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The Constant Gardener

The Constant Gardener unites style and story

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A couple of years ago, Brazilian director Fernando Meirelles was nominated for an Oscar for his first film, the Rio gangster yarn City of God. A sensationalistic tale of street violence among youth gangs, City of God was emotionally blank, but as an exercise in pure film style it was undeniably gripping, pitting a neorealist mise-en-scène against a phalanx of post-digital effects.

Now Meirelles has parlayed that achievement into a second film that comes with a more upscale pedigree: The Constant Gardener is adapted from a John Le Carré bestseller. It stars Ralph Fiennes, who steered the ostensibly similar The English Patient to Oscar glory. It has a global sweep and a bigger budget.

The Constant Gardener, a message-movie thriller about the connections between corporate corruption and Third World misery, is a more conventional film than City of God. Its narrative and thematic broad strokes -- a man overcoming his complacency (or neutrality) to spring into action; political upheaval seen through the prism of one-on-one romance -- are longtime tendencies of English-language cinema, with Gone With the Wind and Casablanca only the most notable examples. But in this case more conventional doesn't mean less successful. The Constant Gardener may be less immediately bracing than City of God. It may have less surface spectacle. But it digs deeper. In Meirelles' debut, style tended to overwhelm story. Here he finds a better balance.

Fiennes is Justin Quayle, a mild, mid-level career British diplomat stationed in Kenya. He meets Tessa (Rachel Weisz), a younger, fiery would-be human-rights activist, while giving a speech back home in London. Later married, Tessa joins Justin in Africa. There, while he's performing his diplomatic duties, she takes a more hands-on approach to helping a populace wracked by poverty and AIDS.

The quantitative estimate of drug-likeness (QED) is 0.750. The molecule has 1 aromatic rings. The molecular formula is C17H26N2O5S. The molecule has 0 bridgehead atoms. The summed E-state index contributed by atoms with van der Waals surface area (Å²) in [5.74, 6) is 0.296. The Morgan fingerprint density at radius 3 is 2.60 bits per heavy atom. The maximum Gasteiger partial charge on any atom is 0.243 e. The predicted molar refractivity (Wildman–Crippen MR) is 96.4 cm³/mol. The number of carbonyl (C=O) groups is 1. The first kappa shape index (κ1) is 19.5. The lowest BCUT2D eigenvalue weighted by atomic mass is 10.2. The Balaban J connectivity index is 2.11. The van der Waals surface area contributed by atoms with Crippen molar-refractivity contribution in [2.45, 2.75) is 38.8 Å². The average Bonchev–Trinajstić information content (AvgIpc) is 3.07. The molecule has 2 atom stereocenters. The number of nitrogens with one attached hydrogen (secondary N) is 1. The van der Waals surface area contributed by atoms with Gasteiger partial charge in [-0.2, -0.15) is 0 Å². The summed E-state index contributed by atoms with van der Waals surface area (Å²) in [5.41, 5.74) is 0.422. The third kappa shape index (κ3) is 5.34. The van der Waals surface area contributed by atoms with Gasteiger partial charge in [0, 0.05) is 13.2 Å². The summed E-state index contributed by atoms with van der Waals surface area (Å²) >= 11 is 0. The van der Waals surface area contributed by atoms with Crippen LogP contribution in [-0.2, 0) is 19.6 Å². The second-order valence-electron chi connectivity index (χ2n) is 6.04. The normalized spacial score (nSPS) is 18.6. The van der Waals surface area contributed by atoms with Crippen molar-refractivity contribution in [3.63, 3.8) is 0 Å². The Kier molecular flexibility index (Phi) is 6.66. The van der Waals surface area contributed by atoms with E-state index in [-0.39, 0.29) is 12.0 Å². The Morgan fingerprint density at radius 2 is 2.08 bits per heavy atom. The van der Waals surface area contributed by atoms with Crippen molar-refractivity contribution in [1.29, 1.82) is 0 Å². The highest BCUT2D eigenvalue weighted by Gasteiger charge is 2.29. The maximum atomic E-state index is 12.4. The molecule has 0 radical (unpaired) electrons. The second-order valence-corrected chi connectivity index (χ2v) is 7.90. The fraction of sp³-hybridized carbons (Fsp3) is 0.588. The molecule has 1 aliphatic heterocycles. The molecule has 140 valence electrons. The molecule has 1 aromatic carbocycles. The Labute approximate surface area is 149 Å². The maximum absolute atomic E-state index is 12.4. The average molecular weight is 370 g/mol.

The film opens with Justin seeing Tessa off at the airport. She disappears into the background blur as he stands rapt. It's a lovely scene and the last time he'll see her alive. From there, Meirelles tells the story by cutting between two narrative lines. One is a flashback that follows Justin and Tessa's meeting through their relationship and her murder. The other follows Justin's investigation into that murder, in which a conspiracy is discovered that implicates international pharmaceutical giants and his own government.

Even though Meirelles' visuals are subservient to the story, he remains an active stylist. Justin and Tessa's first sexual encounter is dreamy -- filmed in tight close-ups against a white background that banishes the world outside. When the film lands in Kenya for the first time, Meirelles uses a hand-held camera to follow along the top of a child's head as he weaves through a colorful, noisy shantytown crowd. In City of God, these flourishes would have been ends in themselves. Here they merely enhance the narrative or emotional information Meirelles is trying to impart.

It's less showy, but with The Constant Gardener, Meirelles has found a way to unify form and content, which is what the best narrative filmmaking is all about.

The Constant Gardener

Opened Wednesday, August 31st

Highland Quartet

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